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siRNA Delivery to the Glomerular Mesangium Using Polycationic Cyclodextrin Nanoparticles Containing siRNA

Zuckerman, Jonathan E. and Gale, Aaron and Wu, Peiwen and Ma, Rong and Davis, Mark E. (2015) siRNA Delivery to the Glomerular Mesangium Using Polycationic Cyclodextrin Nanoparticles Containing siRNA. Nucleic Acid Therapeutics, 25 (2). pp. 53-64. ISSN 2159-3337. doi:10.1089/nat.2014.0505.

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There is an urgent need for new therapies that can halt or reverse the course of chronic kidney disease with minimal side-effect burden on the patient. Small interfering RNA (siRNA) nanoparticles are new therapeutic entities in clinical development that could be useful for chronic kidney disease treatment because they combine the tissue-specific targeting properties of nanoparticles with the gene-specific silencing effects of siRNA. Recent reports have emerged demonstrating that the kidney, specifically the glomerulus, is a readily accessible site for nanoparticle targeting. Here, we explore the hypothesis that intravenously administered polycationic cyclodextrin nanoparticles containing siRNA (siRNA/CDP-NPs) can be used for delivery of siRNA to the glomerular mesangium. We demonstrate that siRNA/CDP-NPs localize to the glomerular mesangium with limited deposition in other areas of the kidney after intravenous injection. Additionally, we report that both mouse and human mesangial cells rapidly internalize siRNA/CDP-NPs in vitro and that nanoparticle uptake can be enhanced by attaching the targeting ligands mannose or transferrin to the nanoparticle surface. Lastly, we show knockdown of mesangial enhanced green fluorescent protein expression in a reporter mouse strain following iv treatment with siRNA/CDP-NPs. Altogether, these data demonstrate the feasibility of mesangial targeting using intravenously administered siRNA/CDP-NPs.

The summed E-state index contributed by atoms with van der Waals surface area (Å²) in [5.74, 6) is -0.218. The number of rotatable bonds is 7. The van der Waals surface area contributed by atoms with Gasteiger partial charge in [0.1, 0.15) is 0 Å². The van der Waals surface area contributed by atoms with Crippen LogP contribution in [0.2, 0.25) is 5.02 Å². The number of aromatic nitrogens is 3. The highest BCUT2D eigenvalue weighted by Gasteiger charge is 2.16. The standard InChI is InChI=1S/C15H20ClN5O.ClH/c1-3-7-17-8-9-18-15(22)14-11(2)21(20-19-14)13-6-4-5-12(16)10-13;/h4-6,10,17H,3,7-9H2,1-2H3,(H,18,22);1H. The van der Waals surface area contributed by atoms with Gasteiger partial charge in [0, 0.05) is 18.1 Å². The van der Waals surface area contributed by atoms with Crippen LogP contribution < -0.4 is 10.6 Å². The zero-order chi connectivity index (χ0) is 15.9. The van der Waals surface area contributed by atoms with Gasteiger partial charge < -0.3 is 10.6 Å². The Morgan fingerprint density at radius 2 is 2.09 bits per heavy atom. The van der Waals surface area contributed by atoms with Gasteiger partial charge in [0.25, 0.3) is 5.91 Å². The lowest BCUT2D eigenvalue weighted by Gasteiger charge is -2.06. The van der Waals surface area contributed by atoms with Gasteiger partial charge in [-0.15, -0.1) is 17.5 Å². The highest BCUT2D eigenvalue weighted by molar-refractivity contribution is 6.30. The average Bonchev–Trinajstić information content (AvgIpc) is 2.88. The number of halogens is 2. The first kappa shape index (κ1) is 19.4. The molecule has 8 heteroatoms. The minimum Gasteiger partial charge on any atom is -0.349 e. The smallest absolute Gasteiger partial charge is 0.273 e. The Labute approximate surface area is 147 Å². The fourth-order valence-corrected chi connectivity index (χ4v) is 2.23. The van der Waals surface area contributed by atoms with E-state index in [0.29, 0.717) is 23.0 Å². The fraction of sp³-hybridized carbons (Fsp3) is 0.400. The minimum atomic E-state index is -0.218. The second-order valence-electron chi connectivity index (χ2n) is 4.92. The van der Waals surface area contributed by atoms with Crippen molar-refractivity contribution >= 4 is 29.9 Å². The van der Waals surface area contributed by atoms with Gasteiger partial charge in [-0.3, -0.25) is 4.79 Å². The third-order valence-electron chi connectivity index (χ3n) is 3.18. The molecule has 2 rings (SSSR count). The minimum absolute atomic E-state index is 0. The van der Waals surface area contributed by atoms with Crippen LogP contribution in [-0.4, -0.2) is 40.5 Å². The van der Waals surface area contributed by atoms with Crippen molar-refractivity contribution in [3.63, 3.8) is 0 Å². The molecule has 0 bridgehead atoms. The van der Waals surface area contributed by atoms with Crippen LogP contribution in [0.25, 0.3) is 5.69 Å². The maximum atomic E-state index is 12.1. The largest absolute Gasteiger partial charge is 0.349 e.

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Davis, Mark E.0000-0001-8294-1477
Additional Information:© 2012 Mary Ann Liebert, Inc. Received for publication August 12, 2014; accepted September 19, 2014. We would like to thank Carol M. Garland (Caltech) for help obtaining electron microscopy images. This work benefited from the use of the Caltech Materials Science Transmission Electron Microscope facility, which is partially supported by the Materials Research Science and Engineering Centers Program of the National Science Foundation under award number DMR-0520565. We thank Han Han for preparing the AF350-CDP and AD-PEG-Mannose, and Chung Hang J. Choi for processing kidney san1ples for transmission electron microscope imaging. This work was supported by National Cancer Institute grant CAI 19347, Sanofi-Aventis, and National Institutes of Health/National Institute of Diabetes and Digestive and Kidney Diseases, DK079968 (to R.M.). Jonathan E. Zuckerman is also supported by the Caltech-University of California Los Angeles (UCLA) Joint Center for Translational Medicine, National Institutes of Health National Institute of General Medical Sciences training grant, GM08042, and the UCLA Medical Scientist Training Program.
Funding AgencyGrant Number
National Cancer InstituteCAI 19347
NIH/National Institute of Diabetes and Digestive and Kidney DiseasesDK079968
Caltech-UCLA Joint Center for Translational MedicineUNSPECIFIED
NIH National Institute of General Medical SciencesGM08042
UCLA Medical Scientist Training ProgramUNSPECIFIED
Issue or Number:2
Record Number:CaltechAUTHORS:20150311-084546625
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Official Citation:Zuckerman Jonathan E., Gale Aaron, Wu Peiwen, Ma Rong, and Davis Mark E.. Nucleic Acid Therapeutics. April 2015, 25(2): 53-64. doi:10.1089/nat.2014.0505.
Usage Policy:No commercial reproduction, distribution, display or performance rights in this work are provided.
ID Code:55698
Deposited By: Jason Perez
Deposited On:16 Mar 2015 17:19
Last Modified:10 Nov 2021 20:49

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